I am in the Green Dragon Tavern in Boston having a pint of Sam Adams. It is the holidays and I am lucky enough to be back in the Bay State with family and friends. Located in one of the oldest quarters of Beantown, the Green Dragon lies among a maze of narrow, cobblestone streets surrounded by a sea of brick buildings. Originally opening in 1657 it is the epitome of old school.
Not only is it one of the oldest establishments in our country, historically it is also one of the most important. Within a musket’s shot of the Boston Massacre, it was in this tavern that many of our Founding Fathers planned and plotted the overthrow of the tyranny and taxation from our friends in Britain. Dubbed “the headquarters” of the Revolution by luminaries like Sam Adams, Daniel Webster and Paul Revere, the Green Dragon certainly spawned its share of revolutionary ideas. But despite the brilliance of the ideas hatched in this haven and in other hotbeds of resistance, there is one thing our Founding Fathers forgot.
I don’t know if it’s the spirits of the souls that once stood and sucked down suds in this very spot, but I too am not content with how things are run in our country. With Congress failing to act as we approach the fiscal cliff my dissatisfaction continues to grow and I cannot help but keep coming back to an idea that our Founding Fathers never foresaw. But before anyone gets too excited and thinks I’m some sort of subversive they should relax. What I’m talking about is not so revolutionary.
Despite the brilliance the Founding Fathers endowed in our Constitution and the ensuing amendments there is one thing they failed to foresee. They did not know what would happen with our highest legislators. They did not see the growth of career politicians. They did not know how things could change. And while many may think that there are flaws in our amendments and other parts of the Constitution, I think the biggest problem is what wasn’t written in those documents.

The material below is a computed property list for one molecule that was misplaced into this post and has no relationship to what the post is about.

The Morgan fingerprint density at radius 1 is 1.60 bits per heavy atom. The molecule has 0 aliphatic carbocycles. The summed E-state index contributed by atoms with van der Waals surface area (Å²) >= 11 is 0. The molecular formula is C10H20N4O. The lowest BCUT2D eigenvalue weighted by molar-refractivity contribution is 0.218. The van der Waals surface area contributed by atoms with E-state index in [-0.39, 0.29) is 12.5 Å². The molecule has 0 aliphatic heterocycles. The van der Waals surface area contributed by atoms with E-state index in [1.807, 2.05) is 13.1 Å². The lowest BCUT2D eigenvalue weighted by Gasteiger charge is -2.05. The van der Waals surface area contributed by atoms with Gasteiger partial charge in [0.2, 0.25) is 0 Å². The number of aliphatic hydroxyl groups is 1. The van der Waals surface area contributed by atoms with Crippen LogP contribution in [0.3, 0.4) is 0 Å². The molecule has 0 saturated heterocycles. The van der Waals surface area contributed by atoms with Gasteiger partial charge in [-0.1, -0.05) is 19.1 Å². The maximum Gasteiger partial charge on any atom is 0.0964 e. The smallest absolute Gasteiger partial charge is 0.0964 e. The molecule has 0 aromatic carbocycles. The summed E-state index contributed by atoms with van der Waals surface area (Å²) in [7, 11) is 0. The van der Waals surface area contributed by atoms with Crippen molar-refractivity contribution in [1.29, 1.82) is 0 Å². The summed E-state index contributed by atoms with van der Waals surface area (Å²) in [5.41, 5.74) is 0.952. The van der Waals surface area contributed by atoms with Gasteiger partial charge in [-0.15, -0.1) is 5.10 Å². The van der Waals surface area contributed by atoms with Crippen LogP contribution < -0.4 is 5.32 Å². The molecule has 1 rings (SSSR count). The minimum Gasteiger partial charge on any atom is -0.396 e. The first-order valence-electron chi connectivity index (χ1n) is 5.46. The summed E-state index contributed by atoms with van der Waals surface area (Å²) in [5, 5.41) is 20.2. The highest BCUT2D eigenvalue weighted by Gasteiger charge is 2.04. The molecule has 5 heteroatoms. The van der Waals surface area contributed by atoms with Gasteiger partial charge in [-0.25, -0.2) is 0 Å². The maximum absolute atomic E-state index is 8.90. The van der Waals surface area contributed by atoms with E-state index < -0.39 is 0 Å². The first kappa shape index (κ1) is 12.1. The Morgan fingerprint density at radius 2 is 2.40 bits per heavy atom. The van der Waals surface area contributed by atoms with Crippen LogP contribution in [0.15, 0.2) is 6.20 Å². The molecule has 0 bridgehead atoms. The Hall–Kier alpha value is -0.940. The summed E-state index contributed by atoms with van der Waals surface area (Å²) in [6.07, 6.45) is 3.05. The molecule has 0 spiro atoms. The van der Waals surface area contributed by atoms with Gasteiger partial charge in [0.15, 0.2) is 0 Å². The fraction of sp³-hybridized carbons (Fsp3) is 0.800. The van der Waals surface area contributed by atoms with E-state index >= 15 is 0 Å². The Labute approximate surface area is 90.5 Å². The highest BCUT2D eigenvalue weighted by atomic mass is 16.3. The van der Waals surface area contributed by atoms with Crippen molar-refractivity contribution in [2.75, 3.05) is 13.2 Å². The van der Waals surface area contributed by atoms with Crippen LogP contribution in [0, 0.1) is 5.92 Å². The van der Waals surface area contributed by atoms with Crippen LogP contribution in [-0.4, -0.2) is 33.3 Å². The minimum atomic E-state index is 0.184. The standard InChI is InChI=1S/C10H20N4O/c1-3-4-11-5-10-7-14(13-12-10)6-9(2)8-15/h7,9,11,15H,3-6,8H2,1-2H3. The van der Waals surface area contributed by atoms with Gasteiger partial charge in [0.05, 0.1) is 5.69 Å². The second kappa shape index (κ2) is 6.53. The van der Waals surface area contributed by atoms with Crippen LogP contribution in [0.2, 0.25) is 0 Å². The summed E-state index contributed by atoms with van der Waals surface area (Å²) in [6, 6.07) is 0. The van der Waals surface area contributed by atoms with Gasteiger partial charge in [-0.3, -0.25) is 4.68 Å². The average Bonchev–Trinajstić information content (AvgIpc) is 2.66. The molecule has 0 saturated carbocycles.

I’m talking about term limits for our elected officials in Congress. They are the most powerful people in the country yet they can stay in office for an infinite amount of time. Presidents may come and go but people can say in Congress for decades and decades. For all brewers, patriots and imbibers alike, this must be almost inconceivable.
That’s because they were worried about kings and not their understudies. They never foresaw what would happen in a democratic society. After George Washington led by example and stepped down after two terms the law was laid. Spend a couple of years and then go back home.
All our presidents followed this until FDR stuck around for three terms during WWII. Because of that we enacted the 22nd Amendment in 1951. It placed term limits on our president. It was a turning point for the country and in the last 70 years folks have learned that term limits are a good thing. Since then term limits have been enacted for just about every elected office in this country. It doesn’t matter if you’re president, governor, mayor or dog catcher, chances are you’ve got a term limit if you have been elected.
Somehow our elected officials in Congress have slipped away from term limits. They can stay as long as they want. Unlike prom kings and queens who fade into the background, they just won’t go away. They stick around for as long as they are re-relected. In the House of Representatives they serve a two-year term and in the Senate they stay for eight. But it doesn’t matter how often they face re-election because neither face term limits.
There’s a reason we keep on facing the same problems over and over again. While presidents come and go, Congress remains the same. It is the same folks and faces year after year. They are the kings of today. Whether it’s 10, 20 or 30 years, it does not matter. They stick around as long as they can. Why wouldn’t they? There is no better place to go. It is one of the most elite clubs in the world, especially the Senate. You’re in for eight years.
Even though they were revolutionary thinkers they did not think of every change that could come. They never knew that folks would become so entrenched and dig in so deep into D.C.
For some reason the Founding Fathers never placed term limits on the top of their agenda. They were probably just happy enough to escape the influence of the King of England. Even though term limits seem like a fundamental aspect of democracy, they somehow were left out by our Founding Fathers. Perhaps, ironically, term limits are an idea that is not so revolutionary.
Contact Jeremy at firstname.lastname@example.org.